Proposed Changes to National Organic Program Will Have Limited Economic Effects

The estimated benefits associated with the proposed changes in organic broiler production in the US are likely to cover the additional costs, North Carolina State University researchers have calculated.
calendar icon 5 August 2014
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In a paper in Journal of Applied Poultry Research, Tomislav Vukina and colleagues at North Carolina State University report their estimate the costs and benefits of implementing the proposed rule for changes in living conditions for organic broilers in the US.

In contrast to the effects of the proposed rule for changes in living conditions for laying hens, the effects of the rule on organic broilers is anticipated to be relatively limited.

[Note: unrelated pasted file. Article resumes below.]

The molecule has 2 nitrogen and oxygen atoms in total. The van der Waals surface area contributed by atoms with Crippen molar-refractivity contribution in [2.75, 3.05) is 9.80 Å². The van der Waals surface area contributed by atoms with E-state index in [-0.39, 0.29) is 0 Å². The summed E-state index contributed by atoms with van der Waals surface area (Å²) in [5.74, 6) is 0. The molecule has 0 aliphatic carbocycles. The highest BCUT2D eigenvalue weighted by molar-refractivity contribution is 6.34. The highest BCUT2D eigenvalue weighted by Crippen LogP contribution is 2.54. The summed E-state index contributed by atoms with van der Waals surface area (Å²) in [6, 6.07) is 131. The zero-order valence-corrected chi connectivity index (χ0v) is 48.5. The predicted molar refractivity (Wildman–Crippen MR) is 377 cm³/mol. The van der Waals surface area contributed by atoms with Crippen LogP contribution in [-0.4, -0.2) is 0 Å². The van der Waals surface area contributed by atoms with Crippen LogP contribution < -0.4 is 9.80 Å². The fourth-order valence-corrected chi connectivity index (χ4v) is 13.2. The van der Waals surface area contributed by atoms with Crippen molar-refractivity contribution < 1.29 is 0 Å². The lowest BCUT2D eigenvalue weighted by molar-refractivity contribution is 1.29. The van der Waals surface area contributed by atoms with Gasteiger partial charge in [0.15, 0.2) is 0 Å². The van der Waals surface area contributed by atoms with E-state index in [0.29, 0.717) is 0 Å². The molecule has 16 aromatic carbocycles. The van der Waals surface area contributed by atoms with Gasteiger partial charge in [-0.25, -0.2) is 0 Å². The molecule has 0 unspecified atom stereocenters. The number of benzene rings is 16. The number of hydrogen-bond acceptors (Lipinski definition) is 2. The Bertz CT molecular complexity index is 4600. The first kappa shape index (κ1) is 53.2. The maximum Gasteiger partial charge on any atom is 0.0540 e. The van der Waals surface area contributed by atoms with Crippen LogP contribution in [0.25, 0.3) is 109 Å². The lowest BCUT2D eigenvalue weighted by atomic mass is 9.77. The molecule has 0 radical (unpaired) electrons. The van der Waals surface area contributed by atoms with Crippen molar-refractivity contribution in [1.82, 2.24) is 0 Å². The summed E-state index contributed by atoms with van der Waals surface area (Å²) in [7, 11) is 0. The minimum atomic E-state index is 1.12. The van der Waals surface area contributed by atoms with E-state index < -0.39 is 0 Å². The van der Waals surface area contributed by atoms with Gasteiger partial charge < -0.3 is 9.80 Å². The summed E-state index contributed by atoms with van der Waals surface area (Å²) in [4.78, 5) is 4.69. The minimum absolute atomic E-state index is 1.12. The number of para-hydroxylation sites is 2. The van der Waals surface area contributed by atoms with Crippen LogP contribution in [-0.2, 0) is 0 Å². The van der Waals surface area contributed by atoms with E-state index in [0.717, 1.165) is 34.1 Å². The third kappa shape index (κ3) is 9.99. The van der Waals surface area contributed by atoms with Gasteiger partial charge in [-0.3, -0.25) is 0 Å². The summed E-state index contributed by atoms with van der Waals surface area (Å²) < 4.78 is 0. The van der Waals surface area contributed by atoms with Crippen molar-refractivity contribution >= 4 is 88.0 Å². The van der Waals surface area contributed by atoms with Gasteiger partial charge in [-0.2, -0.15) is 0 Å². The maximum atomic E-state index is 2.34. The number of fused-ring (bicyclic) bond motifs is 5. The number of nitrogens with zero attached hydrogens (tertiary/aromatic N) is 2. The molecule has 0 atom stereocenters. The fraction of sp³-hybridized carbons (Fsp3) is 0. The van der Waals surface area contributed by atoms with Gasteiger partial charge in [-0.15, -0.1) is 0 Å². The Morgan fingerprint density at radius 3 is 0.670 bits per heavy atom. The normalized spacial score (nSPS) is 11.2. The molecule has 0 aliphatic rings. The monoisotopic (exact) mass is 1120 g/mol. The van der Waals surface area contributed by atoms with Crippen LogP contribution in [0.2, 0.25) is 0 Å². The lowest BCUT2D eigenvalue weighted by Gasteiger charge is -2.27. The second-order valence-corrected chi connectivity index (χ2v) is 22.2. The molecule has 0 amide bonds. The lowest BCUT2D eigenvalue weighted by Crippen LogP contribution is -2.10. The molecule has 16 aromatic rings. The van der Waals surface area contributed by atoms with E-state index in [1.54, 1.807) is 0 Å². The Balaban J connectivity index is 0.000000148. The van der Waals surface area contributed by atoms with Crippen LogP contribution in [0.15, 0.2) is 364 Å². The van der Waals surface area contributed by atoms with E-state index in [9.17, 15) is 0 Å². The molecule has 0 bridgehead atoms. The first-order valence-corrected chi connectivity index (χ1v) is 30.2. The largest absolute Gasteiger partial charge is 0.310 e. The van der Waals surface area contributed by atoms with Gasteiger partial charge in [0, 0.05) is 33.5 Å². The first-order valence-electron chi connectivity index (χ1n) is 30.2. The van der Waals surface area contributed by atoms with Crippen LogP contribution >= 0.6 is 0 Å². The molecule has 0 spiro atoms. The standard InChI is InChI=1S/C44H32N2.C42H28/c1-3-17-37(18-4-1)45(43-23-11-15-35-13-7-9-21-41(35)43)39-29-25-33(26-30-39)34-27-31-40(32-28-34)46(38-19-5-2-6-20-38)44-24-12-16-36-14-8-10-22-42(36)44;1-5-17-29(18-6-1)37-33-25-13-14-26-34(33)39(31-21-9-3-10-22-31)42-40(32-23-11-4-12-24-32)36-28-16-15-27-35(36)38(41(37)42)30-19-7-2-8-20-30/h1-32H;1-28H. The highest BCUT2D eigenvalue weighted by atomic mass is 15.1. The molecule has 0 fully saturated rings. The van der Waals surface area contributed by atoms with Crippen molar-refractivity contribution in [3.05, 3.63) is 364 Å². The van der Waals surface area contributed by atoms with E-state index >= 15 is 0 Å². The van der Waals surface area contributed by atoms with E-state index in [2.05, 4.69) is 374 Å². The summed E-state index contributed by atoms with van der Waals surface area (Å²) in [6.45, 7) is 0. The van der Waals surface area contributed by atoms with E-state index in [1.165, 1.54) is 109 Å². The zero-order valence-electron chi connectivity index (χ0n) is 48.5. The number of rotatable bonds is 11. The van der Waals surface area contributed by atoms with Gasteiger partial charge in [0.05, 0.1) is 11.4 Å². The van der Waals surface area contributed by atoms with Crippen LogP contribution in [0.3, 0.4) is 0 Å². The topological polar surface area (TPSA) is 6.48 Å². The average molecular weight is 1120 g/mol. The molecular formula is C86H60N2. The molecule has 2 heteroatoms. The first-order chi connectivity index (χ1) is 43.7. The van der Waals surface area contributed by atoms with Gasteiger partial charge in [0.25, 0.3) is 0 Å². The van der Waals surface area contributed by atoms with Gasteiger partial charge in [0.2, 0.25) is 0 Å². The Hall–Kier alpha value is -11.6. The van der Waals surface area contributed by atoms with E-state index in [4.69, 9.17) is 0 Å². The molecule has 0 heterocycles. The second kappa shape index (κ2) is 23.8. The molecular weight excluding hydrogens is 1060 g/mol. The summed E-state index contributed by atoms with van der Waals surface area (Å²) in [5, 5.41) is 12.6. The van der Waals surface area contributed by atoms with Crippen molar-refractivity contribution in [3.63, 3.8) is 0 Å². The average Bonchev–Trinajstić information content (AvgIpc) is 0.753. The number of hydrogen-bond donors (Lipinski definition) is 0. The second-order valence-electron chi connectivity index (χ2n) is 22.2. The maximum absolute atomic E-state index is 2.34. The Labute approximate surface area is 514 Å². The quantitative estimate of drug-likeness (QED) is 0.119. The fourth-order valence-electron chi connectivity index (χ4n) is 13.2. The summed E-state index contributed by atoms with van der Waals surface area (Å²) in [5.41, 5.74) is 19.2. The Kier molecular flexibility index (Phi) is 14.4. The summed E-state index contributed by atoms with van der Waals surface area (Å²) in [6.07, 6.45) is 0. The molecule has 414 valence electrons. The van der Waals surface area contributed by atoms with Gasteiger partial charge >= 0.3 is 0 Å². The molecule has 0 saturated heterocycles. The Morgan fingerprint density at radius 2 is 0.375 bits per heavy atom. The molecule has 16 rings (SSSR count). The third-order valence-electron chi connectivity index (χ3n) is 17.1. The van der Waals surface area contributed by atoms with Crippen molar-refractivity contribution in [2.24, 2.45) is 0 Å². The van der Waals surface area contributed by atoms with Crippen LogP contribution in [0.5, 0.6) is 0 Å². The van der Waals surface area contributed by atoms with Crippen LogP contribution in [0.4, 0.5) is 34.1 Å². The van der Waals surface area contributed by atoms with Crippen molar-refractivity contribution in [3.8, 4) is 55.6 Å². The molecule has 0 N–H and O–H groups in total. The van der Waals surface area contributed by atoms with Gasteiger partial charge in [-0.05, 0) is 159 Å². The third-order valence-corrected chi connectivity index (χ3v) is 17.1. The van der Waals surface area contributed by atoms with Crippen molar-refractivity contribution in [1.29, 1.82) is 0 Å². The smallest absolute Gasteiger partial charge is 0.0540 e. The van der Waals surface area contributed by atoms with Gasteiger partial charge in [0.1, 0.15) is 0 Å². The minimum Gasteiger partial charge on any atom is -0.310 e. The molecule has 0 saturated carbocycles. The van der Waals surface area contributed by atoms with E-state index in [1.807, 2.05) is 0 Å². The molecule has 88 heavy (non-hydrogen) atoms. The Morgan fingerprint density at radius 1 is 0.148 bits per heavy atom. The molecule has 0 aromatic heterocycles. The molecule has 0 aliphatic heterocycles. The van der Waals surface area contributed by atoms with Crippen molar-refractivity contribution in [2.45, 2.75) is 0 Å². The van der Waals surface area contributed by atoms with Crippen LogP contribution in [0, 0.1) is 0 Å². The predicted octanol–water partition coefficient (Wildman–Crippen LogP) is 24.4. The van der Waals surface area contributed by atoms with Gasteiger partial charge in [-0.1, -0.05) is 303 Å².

All producers are already in compliance with option 2 of the rule, and changes required under option 3 are minimal for most producers.

Using the per-farm estimated regulatory costs and the estimates of production volumes and actual prices, the total estimated annual industry cost under option 3 is $2.4 million, which represents 0.1 per cent of total industry revenue.

The estimated benefits associated with this type of perceived animal welfare improvement are high enough to cover the anticipated cost, and the proposed option easily passes the benefit-to-cost ratio test, concluded the Raleigh-based group.


Vukina T., K. Anderson and M.K. Muth. 2014. Proposed changes in living conditions for broilers under the National Organic Program will have limited economic effects. J. Appl. Poult. Res. 23(2): 233-243. doi: 10.3382/japr.2013-00896.

Further Reading

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August 2014

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